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INGDIAM has increased its stake in ING Industrial Fund to 5.06 per cent as part of its continuing investment in Australian property.

The Japanese DIAM is a client of Colonial First State Global Asset Management and has been a long-term buyer of the ING fund – well before the management rights of the ING listed trusts were put on the market by the Dutch ING Groep. The share buying is not related to the sale of these management rights.

ING Groep put its stake in the management rights of the Australian stable of funds on the market in July as part of a shift in strategy. ING Real Estate Investment Management, based in Australia, owns the rest and manages the funds as the responsible entity.

The Australian management is said to have proposed bringing management of the funds under its own banner.

But speculation persists that Goodman and Investa Property are firming as the favourites to take over the management rights of the ING Industrial and ING Office funds and keep them as separately listed vehicles.

Neither Goodman nor Investa was available for comment, but both have said they would like a quick resolution.

The new chairman of the Australian ING REIM, Kevin McCann, who is overseeing the review of the rights, is pushing along the plans to get a resolution.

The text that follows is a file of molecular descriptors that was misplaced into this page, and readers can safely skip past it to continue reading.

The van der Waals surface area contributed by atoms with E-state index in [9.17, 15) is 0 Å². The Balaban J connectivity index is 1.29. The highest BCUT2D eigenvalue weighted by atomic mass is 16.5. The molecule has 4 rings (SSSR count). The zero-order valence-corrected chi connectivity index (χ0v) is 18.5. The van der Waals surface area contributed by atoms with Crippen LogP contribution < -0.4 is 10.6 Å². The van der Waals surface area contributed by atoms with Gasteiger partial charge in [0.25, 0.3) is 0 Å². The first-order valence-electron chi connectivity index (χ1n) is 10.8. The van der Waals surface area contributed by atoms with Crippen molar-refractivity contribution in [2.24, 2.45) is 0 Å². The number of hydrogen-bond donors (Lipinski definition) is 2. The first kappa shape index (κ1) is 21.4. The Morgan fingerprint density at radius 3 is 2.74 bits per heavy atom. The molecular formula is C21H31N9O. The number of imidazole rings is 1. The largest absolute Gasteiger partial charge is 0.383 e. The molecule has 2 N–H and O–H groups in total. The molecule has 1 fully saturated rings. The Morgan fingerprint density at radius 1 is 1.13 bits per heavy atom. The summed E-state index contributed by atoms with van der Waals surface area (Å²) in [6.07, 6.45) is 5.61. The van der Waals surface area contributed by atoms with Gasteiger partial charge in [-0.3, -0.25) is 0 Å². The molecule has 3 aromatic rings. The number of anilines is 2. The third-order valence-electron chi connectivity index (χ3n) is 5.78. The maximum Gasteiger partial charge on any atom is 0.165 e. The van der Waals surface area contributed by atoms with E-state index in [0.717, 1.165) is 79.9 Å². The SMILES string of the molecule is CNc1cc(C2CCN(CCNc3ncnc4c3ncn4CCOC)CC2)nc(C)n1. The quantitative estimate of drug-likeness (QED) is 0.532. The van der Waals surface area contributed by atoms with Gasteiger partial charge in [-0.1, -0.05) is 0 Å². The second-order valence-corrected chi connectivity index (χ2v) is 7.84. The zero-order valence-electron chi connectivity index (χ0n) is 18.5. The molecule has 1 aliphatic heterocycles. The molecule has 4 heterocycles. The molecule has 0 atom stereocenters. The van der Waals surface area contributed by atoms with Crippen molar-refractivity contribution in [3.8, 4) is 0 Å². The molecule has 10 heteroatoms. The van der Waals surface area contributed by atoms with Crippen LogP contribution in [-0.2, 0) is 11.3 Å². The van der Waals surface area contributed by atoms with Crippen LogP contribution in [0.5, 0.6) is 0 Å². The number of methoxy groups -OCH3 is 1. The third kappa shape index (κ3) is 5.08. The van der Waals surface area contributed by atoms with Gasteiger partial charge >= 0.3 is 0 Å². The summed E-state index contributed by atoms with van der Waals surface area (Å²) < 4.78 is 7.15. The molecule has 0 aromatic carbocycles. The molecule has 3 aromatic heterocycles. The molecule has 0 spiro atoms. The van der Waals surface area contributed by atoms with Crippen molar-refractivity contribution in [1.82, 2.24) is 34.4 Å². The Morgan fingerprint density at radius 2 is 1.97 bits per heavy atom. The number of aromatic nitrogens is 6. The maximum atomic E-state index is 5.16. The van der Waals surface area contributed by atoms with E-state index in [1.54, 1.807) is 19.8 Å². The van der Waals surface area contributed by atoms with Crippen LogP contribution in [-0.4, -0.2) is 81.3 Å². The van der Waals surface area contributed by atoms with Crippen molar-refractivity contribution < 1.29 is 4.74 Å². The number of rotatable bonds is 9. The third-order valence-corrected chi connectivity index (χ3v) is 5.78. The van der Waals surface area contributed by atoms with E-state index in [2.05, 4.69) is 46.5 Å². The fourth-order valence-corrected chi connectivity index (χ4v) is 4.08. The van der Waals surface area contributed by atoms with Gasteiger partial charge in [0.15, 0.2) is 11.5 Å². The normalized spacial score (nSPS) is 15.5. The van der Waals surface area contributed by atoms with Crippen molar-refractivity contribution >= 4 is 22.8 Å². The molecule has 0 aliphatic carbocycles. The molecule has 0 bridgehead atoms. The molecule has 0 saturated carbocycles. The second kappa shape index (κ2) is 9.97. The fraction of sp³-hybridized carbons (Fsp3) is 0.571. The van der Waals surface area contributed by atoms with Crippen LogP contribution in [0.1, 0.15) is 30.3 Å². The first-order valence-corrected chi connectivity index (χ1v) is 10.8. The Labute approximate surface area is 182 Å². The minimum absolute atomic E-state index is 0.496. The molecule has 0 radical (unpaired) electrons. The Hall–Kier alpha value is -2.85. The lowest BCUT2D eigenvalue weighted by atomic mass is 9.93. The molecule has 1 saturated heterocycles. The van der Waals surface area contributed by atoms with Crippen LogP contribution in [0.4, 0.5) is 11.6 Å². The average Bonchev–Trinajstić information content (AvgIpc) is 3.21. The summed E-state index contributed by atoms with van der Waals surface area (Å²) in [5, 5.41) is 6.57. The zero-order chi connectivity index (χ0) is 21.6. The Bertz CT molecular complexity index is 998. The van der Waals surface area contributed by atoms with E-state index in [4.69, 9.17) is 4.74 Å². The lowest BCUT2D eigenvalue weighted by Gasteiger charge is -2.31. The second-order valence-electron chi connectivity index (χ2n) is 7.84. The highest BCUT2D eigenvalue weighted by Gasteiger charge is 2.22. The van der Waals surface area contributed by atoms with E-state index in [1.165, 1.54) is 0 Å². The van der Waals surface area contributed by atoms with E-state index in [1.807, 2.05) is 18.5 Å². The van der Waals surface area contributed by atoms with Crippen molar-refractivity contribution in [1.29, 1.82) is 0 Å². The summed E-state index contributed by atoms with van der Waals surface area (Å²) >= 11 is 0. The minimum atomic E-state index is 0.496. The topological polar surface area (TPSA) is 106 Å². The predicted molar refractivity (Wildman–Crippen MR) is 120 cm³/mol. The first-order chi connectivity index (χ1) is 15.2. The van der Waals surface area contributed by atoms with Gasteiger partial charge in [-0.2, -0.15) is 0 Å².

Property fund managers have said they expect Goodman could be in due diligence for the management rights of the industrial fund within a couple of weeks.

But Goodman’s immediate focus is gaining approval at an extraordinary shareholder meeting in Sydney on Friday to buy Moorabbin Airport in Melbourne from the Goodman family for $201.5 million.

The independent proxy advisers RiskMetrics and CGI Glass Lewis have said they will vote for the proposal.

In the other big takeover in property, confirmation was received yesterday that the directors of the retirement villages company Aevum have accepted Stockland’s offer for their shareholdings.

Stockland said it had 82.83 per cent of Aevum, close to the 90 per cent required for compulsory acquisition. The offer of $1.80 an Aevum share closes on Friday.

The managing director of Stockland, Matthew Quinn, said the remaining Aevum shareholders should feel confident about accepting the offer.

Story by Carolyn Cummins Commercial Property Editor www.smh.com.au

Tags: commercial, economy, finance, investment, property, real estate

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